University of Cincinnati (Christopher)



Sep '06 - Dec '06

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    Found Objects

    By archtopus
    Sep 29, '06 12:07 AM EST

    Having now returned from working at the Smithsonian, I've been able to concentrate more on my thesis (which seems, schedule wise, to be second in importance to making sure our Solar Decathlon studio is moving along smoothly.)

    As I mentioned previously, my thesis is entitled "Babylon Reconsidered: community development through rooftop urban agriculture". The goal, as I've stated in the abstract, is "a project that attempts to beautify and revitalize the impoverished urban neighborhood through the creation of a new urban realm, adapting rooftops into a network of public agricultural parks."

    My specific site (or sites, I suppose) is yet somewhat nebulous, but, barring significant disagreement from my thesis committee, I think I've decided on a general area.

    That area is historically known as The Northern Liberties, a section of the fabled Over-the-Rhine neighborhood centered on Findlay Market, the oldest continuously operated public market in Ohio. The Northern Liberties name comes from the district's reputation for licentious behavior (bootleggers, saloons, gambling houses, brothels etc.) in the wee hours of the 19th century before it was incorporated into Cincinnati proper. The canal that gave Over-the-Rhine it's name flowed directly to the west of this district, separating it from the West End, a neighborhood that was a vital center of Black culture, then the site of some of the nation's earliest public housing projects, and now a post-industrial mess of mechanic's shops, storage facilities and the main Sam Adams brewery . The canal served not only as a divider, but also as a connective commercial space. Now long gone, it was filled in some 80 years ago with the still-born subway and covered with Central Parkway, a significant, 6-lane artery that splits the two neighborhoods far more than any canal could.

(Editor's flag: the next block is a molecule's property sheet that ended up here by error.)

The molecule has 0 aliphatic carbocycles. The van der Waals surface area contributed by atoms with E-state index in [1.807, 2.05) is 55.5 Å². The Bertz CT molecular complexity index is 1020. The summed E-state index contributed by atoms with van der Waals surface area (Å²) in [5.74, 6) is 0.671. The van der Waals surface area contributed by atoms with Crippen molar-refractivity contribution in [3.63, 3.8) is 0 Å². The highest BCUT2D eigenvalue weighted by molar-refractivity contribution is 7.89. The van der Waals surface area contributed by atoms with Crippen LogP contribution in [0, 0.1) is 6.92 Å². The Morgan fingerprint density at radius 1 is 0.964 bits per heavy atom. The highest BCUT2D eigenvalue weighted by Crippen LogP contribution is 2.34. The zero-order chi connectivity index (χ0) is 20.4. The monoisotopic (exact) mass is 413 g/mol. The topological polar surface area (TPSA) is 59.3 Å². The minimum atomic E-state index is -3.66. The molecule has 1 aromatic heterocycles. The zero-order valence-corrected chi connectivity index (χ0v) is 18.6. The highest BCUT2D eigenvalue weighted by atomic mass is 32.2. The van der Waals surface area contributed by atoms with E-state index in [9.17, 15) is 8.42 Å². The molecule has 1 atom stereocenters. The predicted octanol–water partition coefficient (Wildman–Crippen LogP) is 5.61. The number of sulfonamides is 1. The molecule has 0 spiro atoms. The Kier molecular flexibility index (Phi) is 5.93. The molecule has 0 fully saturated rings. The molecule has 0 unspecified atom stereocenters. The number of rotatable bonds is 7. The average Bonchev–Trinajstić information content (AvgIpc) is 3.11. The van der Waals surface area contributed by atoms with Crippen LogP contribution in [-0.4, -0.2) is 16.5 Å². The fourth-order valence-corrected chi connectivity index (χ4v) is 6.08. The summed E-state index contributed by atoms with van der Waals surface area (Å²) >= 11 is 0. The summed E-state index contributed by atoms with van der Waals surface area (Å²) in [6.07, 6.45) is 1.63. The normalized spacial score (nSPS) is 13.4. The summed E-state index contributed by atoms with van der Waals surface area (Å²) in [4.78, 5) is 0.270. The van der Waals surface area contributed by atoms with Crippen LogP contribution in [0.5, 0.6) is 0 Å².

So my thought is that this many-rooftop agricultural park could serve to stitch back together these two neighborhoods, feeding off of the rich cultural and architectural history, and the two existing farm-related uses of brewery and farmer's market.

    Images from my visit to the area yesterday appear below. The first six are Over-the-Rhine, the 7th is Central Parkway, and the last few are the West End.













    • thought i might randomly see wonderk's car in one of those pix, but no such luck.

      nice pix, chris. looking forward to seeing where you go with this project. are you looking primarily at publicly-owned land-bank type properties or just at ones you like? how do you see the mechanism of acquisition of properties and tying them together (air rights, etc) working? or are they satellites?

      Sep 29, 06 7:53 am  · 

      Sounds interesting! I'm guessing you've looked at the Viaduc des Arts in Paris? (And they're doing the same thing in NYC soon too.) Your project makes me think of rooftops everywhere and little green gardened bridges running everywhere through the city connecting them... mmm! Wouldn't that be cool?!

      I read in a historical fiction book once that turn-of-the-century NYC was characterized by a split population of street-level people and rooftop people--there were people who basically lived their entire lives just running around from rooftop to rooftop instead of descending and using the streets. Because of the crowded tenements, the poorest people (who lived at the very top of the walkups) simply went up instead of down and did their business by rooftop commerce. The nuns and social workers who administered to such people also travelled by rooftop, as well as chimneysweeps, etc. So (assuming this bit was as well-researched as the rest of the book) it's not entirely absurd to stitch a city back together by its above-ground space!

      Sep 29, 06 8:22 am  · 

      another precedent for rooftop living would be the elevated pedestrian walkways (a.k.a. gerbil tunnels) that connect all of john portman's stuff in downtown atlanta (and other places)... although IMO this is an example of how this sort of thing can be detrimental on an urban scale as it takes activity away from the public realm of the street/sidewalk...

      Sep 29, 06 9:07 am  · 
      vado retro

      what is the relationship of the "neighborhood" to the street? have you asked this question. why do these parks need to be on the roof? why cant they be on the ground? doesnt seem to be a necessity to put them on the roof. doesnt look like density is an issue. i live in downtown indy and there are parks and greenspace all over the place. how does putting a park on the roof beautify a neighborhood if you cant even see it from the street?? the term tenament farmer comes to mind.

      Sep 29, 06 10:49 am  · 

      how does your project differ from the recent urbanvoids competition hosted by the van alen institute for north philly???

      Are you the first to look at cinci's wastelands?

      Nice pictures...

      Sep 29, 06 11:31 am  · 

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